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Study: U.S. must add 4.6M new apartments by 2030 to meet rising demand

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Inventory is a key contributor to the affordability crisis, and construction is falling behind.


The affordable housing crisis in the United States has many causes. A new study, commissioned by apartment industry groups, highlights how low inventory may be a contributing cause for this issue in cities nationwide.

The country needs to construct 4.6 million new apartments by 2030, according to a new study conducted by Hoyt Advisory Services and commissioned by the National Multifamily Housing Council (NMHC) and National Apartment Association (NAA), two nonprofit industry groups. In addition, research found that 51 percent of the current apartment stock was built before 1980, which means roughly 11.7 million additional units may need repairs.

The study found that it will take at least 325,000 new apartment every year to meet demand, yet,on average, just 244,000 units were delivered every year from 2012 through 2016. Over the last five years, an average of one million new rental households were formed, a record amount.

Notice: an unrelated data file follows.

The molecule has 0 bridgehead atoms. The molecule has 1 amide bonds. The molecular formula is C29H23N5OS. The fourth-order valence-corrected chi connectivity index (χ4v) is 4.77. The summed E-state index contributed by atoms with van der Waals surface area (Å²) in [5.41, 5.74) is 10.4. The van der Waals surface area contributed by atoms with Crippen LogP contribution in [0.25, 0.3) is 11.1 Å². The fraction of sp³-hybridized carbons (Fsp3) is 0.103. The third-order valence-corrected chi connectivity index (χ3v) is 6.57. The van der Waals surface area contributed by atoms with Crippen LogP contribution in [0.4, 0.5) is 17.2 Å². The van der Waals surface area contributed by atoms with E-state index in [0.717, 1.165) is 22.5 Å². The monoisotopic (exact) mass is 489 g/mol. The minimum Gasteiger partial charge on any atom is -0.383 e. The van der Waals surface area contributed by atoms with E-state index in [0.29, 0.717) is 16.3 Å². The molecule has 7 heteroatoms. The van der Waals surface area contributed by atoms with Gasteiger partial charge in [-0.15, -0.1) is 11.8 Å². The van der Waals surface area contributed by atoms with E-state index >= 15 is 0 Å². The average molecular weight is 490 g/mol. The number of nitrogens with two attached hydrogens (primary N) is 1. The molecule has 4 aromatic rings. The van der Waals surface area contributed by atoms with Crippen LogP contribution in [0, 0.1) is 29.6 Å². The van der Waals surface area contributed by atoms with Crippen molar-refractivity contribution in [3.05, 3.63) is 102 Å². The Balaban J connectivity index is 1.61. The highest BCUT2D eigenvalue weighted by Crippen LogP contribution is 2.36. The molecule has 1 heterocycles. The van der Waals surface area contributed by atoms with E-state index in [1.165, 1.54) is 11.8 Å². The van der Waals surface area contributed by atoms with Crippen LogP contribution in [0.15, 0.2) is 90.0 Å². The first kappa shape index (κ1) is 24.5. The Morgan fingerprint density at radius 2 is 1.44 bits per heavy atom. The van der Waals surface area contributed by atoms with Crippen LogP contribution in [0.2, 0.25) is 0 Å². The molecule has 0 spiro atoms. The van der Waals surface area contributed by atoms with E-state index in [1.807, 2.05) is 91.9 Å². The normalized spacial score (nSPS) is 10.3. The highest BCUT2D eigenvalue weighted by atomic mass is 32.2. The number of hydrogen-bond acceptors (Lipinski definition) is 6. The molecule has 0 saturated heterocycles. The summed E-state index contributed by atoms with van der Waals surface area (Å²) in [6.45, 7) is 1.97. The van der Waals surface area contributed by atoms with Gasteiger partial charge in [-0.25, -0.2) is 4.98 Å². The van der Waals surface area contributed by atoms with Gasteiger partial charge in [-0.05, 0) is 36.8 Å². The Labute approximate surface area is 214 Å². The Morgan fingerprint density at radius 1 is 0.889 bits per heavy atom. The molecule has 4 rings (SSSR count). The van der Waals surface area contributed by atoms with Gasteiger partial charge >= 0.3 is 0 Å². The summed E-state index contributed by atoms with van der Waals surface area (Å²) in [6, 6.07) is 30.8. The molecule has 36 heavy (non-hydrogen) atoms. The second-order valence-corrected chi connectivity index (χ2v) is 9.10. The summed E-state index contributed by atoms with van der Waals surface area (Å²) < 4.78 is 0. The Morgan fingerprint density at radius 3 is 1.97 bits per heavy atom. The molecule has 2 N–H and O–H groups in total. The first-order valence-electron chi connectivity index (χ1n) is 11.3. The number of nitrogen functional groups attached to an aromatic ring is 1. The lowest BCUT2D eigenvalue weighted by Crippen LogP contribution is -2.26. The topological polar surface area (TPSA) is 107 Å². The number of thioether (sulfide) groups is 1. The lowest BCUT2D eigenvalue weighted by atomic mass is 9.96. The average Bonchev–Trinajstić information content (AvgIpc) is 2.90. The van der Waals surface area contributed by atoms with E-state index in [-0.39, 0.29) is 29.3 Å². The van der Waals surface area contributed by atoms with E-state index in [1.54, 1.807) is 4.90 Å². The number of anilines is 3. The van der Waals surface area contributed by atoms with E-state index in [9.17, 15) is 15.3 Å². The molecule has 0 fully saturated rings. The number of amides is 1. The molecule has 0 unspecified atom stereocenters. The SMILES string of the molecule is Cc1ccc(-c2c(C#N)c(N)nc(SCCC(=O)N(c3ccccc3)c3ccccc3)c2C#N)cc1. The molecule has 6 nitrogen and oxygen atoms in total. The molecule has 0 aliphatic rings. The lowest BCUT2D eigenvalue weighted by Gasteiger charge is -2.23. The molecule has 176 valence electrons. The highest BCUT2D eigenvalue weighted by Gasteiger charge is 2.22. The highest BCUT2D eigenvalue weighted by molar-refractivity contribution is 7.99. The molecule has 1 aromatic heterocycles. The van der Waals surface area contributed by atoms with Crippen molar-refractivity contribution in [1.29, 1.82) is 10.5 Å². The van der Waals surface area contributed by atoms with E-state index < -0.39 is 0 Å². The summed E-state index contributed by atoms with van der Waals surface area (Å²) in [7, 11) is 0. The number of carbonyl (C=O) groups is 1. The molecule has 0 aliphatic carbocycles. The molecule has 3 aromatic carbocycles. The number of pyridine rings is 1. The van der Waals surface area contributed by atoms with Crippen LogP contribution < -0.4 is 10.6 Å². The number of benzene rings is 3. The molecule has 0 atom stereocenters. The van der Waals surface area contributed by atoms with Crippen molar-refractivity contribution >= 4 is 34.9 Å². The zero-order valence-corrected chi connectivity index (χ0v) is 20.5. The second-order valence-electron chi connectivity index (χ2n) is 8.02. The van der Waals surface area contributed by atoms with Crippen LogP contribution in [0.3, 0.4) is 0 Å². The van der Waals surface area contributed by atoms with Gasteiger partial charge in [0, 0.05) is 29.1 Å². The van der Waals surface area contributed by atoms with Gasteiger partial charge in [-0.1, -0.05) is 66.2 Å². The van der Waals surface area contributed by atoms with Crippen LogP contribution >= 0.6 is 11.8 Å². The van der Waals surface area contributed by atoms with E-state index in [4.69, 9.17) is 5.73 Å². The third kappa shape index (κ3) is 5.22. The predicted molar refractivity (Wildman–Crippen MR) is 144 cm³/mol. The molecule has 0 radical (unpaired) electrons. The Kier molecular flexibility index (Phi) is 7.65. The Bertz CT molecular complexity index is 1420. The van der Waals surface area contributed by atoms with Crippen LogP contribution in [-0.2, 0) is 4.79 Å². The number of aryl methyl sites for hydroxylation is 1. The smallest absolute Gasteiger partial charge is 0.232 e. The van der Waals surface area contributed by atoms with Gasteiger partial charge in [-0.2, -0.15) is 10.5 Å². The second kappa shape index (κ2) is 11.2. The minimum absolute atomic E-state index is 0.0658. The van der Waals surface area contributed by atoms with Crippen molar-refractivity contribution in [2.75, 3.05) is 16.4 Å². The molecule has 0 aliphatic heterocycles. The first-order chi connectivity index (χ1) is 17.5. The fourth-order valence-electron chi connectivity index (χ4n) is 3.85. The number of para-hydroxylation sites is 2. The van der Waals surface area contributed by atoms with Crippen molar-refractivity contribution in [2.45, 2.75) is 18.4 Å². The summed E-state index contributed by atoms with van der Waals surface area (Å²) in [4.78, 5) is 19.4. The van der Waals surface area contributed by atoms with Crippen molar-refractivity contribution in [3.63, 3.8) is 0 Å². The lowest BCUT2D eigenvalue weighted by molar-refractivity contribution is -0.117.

We Are Apartments

While the need for additional units impacts cities across the country, demand is expected to be especially high in fast-growing cities including Raleigh, North Carolina (69.1 percent increase forecast), Orlando (56.7 percent), and Austin, (48.7 percent). In addition, large urban areas also need a sizable increase of new units, including the New York City metro area (278,634 additional apartments) Dallas-Ft. Worth, Texas (266,296 new units), and Houston, Texas (214,176 new units). The study’s website breaks down demand by state and metro area.

This research attempts to put a number on a problem that’s been cited by many housing analysts. While the number of Americans living in rental housing has increased—due to delayed homeownership among millennials, an aging population, immigration, and an aging population, among other causes—affordability has sharply decreased, according to the Urban Land Institute. The current boom in apartment construction has been aimed mostly at the high end of the market, and the country is facing a severe shortage of affordable rentals, according to The State of the Nation’s Housing 2016, the annual report from Harvard’s Joint Study for Housing Studies (JCHS).